It's been a tough week for baseball, and one that should make us stop and realize how precious life is.
"Live every day is if it were your last, and then, one day you shall be right."
Only four days ago, the Major League Baseball family lost Anaheim rookie pitcher, Nick Adenhart, who was killed in a deadly hit-and-run accident hours after making a stunning 2009 debut.
Tonight, the MLB family lost one of its most colorful characters when former All-Star pitcher Mark "The Bird" Fidrych passed away in an apparent accident on his farm in Massachusetts.
Fidrych was 54.
Worcester County District Attorney Joseph D. Early told the Associated Press that Fidrych was found by a friend of the family around 2:30 p.m., and was under a dump truck that he appeared to be working on at the time of his death.
Fidrych bought the farm more than 30 years ago with bonus money he received when signing out of Northborough High School.
"The entire Detroit Tigers organization was saddened to learn of the passing of former player Mark Fidrych today," the team said in a statement Monday evening. "Mark was beloved by Tigers fans, and he was a special person with a unique personality. The Tigers send our heartfelt condolences to his family and friends."
Fidrych burst onto the baseball scene in 1976 as a lanky right-hander with wiry hair and a "march to the beat of a different drum" personality.
Fidrych was known to talk to the baseball and get down on his hands and knees to "manicure the mound" as part of his on-the-mound antics. He would pace maniacally behind the mound after each out and would throw back balls to the umpire that "had hard hits in them."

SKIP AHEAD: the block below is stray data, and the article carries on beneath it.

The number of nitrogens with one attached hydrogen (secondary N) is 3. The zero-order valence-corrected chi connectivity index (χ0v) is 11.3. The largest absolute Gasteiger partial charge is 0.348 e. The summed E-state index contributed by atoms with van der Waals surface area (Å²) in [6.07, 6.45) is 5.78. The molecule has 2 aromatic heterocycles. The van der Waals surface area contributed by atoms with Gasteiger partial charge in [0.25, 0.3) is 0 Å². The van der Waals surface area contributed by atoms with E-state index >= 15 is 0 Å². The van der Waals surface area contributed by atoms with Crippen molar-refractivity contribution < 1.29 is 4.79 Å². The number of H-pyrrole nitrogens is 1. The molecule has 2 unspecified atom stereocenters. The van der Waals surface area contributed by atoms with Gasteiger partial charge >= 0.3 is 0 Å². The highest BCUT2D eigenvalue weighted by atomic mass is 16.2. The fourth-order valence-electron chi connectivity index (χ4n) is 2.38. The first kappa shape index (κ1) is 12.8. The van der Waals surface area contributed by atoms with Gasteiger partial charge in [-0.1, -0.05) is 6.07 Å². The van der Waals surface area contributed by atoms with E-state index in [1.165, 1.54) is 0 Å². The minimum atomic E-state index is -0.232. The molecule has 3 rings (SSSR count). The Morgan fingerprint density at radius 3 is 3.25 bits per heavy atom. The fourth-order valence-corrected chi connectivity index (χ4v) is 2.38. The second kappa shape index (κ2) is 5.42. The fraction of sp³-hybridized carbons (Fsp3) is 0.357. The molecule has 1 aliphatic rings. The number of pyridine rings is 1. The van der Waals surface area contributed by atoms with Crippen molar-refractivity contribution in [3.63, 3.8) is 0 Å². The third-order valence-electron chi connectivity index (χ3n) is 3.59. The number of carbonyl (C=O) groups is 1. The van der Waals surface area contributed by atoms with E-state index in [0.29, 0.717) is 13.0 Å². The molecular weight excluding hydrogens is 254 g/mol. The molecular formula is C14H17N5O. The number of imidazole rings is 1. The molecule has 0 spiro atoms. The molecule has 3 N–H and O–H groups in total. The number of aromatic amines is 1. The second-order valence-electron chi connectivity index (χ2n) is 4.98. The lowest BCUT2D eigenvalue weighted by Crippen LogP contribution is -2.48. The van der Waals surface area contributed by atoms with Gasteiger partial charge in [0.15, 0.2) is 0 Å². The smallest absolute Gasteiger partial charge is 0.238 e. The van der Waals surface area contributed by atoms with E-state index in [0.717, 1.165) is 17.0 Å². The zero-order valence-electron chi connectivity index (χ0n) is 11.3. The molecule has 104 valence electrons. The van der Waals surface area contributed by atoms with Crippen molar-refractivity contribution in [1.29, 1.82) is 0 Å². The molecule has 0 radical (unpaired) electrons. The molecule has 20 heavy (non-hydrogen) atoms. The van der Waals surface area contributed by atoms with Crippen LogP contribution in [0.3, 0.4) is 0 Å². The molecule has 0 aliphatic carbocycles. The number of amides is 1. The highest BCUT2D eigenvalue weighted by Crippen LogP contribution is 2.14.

After filling the final roster spot for the Tigers that season, "The Bird" pitched two games in relief before throwing a two-hitter in his first major league start. Fidrych, who earned his nickname for his resemblance to Sesame Street's Big Bird, won nine of his first 10 starts, and was named to the American League All-Star team.
The Bird became an instant cult hero and fans filled the stands of Tiger Stadium each time he took the hill. His fans, who became known as "The Bird Watchers", flocked to Tiger Stadium in record numbers. In Fidrych's 18 home appearances, the Tigers attendance was half of what it was for their entire 81-game home schedule.
Opponents began asking Detroit to change its pitching rotation so Fidrych could pitch in their ballparks.
He appeared on the covers of Sports Illustrated, The Sporting News and became the first athlete to appear on the cover of Rolling Stone magazine.
Fidrych also drew attention for his bachelor lifestyle. He continued to drive a green sub-compact and lived in a small Detroit apartment. He often spoke of his inability to answer all of his fan mail on his league-minimum $16,500 salary, and told people that if he hadn't been a pitcher, he'd work pumping gas in Northborough.
He ended his rookie campaign with a 19-9 record and a healthy 2.34 ERA, and tossed 24 complete games, including six in succession.
Following those six complete games in June of his sophomore year, Fidrych's "right wing" deserted him. He started only sixteen more career games for the Tigers before the Tigers cut him in 1981.
Fidrych finished with a career record of 29-19 and a 3.10 ERA.
Fidrych's tomb stone will read "August 14, 1954-April 13, 2009".
He was born Aug. 14, 1954 died April 13, 2009, and the dash stands for how he spent his life.
How we are defined as human beings is not defined by the first date or the last date, but by how we define our dash.
Mark Fidrych will be remembered for how he defined his dash.
Fidrych is survived by his wife, Ann, and daughter Jessica.
R.I.P Mark Fidrych...You will be missed!